It is not important that the current President’s "portable public chorus" has described his predecessor’s tone as "crazed."

Our tone should be crazed. The nation’s freedoms are under assault by an administration whose policies can do us as much damage as Al-Qaeda; the nation’s "marketplace of ideas" is being poisoned, by a propaganda company so blatant that Tokyo Rose would’ve quit. Nonetheless.

The headline is this: Bill Clinton did what almost none of us have done, in five years. He has spoken the truth about 9/11, and the current presidential administration.

"At least I tried," he said of his own efforts to capture or kill Osama Bin Laden. "That’s the difference in me and some, including all of the right-wingers who are attacking me now. They had eight months to try; they did not try. I tried."

Thus in his supposed emeritus years, has Mr. Clinton taken forceful and triumphant action for honesty, and for us; action as vital and as courageous as any of his presidency; action as startling and as liberating, as any, by anyone, in these last five long years.

The Bush Administration did not try to get Osama Bin Laden before 9/11.

The Bush Administration ignored all the evidence gathered by its predecessors.

The Bush Administration did not understand the Daily Briefing entitled "Bin Laden Determined To Strike in U.S."

The Bush Administration… did… not… try.—

Moreover, for the last five years one month and two weeks, the current administration, and in particular the President, has been given the greatest "pass" for incompetence and malfeasance, in American history!

President Roosevelt was rightly blamed for ignoring the warning signs — some of them, 17 years old — before Pearl Harbor.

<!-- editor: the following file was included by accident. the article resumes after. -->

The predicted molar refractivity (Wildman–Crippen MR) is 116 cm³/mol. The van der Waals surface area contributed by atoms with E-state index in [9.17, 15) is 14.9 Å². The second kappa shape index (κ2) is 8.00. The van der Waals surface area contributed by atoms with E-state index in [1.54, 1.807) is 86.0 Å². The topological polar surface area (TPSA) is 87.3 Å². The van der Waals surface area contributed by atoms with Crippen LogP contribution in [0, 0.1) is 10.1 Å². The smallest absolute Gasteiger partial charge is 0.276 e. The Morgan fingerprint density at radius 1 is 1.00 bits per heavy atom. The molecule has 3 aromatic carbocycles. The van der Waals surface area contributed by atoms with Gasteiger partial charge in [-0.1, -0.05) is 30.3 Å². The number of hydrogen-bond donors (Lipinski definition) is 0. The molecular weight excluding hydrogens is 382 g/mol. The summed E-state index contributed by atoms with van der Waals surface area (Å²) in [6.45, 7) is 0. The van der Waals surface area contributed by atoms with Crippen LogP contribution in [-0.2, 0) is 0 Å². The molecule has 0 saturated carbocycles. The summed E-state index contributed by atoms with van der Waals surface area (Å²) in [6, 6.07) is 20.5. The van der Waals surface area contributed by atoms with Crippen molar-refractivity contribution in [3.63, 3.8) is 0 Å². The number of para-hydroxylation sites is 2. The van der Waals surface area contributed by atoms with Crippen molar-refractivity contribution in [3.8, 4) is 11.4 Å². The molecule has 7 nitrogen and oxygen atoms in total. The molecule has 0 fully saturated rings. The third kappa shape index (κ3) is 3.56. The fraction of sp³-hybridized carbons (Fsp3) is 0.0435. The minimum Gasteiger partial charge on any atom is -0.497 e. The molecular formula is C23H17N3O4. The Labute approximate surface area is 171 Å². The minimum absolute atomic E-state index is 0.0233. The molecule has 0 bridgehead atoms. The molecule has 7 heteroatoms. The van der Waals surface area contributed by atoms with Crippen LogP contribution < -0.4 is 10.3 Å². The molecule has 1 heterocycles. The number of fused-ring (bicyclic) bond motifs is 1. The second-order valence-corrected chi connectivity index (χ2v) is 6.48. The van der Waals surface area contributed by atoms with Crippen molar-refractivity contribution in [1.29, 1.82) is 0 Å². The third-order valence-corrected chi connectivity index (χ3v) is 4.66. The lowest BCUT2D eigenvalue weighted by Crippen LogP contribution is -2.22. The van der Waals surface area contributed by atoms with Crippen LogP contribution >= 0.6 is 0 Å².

President Hoover was correctly blamed for — if not the Great Depression itself — then the disastrous economic steps he took in the immediate aftermath of the Stock Market Crash.

Even President Lincoln assumed some measure of responsibility for the Civil War — though talk of Southern secession had begun as early as 1832.

But not this President.

To hear him bleat and whine and bully at nearly every opportunity, one would think someone else had been President on September 11th, 2001 — or the nearly eight months that preceded it.

That hardly reflects the honesty nor manliness we expect of the Executive.


But if his own fitness to serve is of no true concern to him, perhaps we should simply sigh and keep our fingers crossed, until a grown-up takes the job three Januarys from now.

Except… for this:

After five years of skirting even the most inarguable of facts — that he was President on 9/11 and he must bear some responsibility for his, and our, unreadiness, Mr. Bush has now moved, unmistakably and without conscience or shame, towards re-writing history, and attempting to make the responsibility, entirely Mr. Clinton’s.

Of course he is not honest enough to do that directly.

As with all the other nefariousness and slime of this, our worst presidency since James Buchanan, he is having it done for him, by proxy.

Thus, the sandbag effort by Fox News, Friday afternoon.

Consider the timing: The very same weekend the National Intelligence Estimate would be released and show the Iraq war to be the fraudulent failure it is — not a check on terror, but fertilizer for it!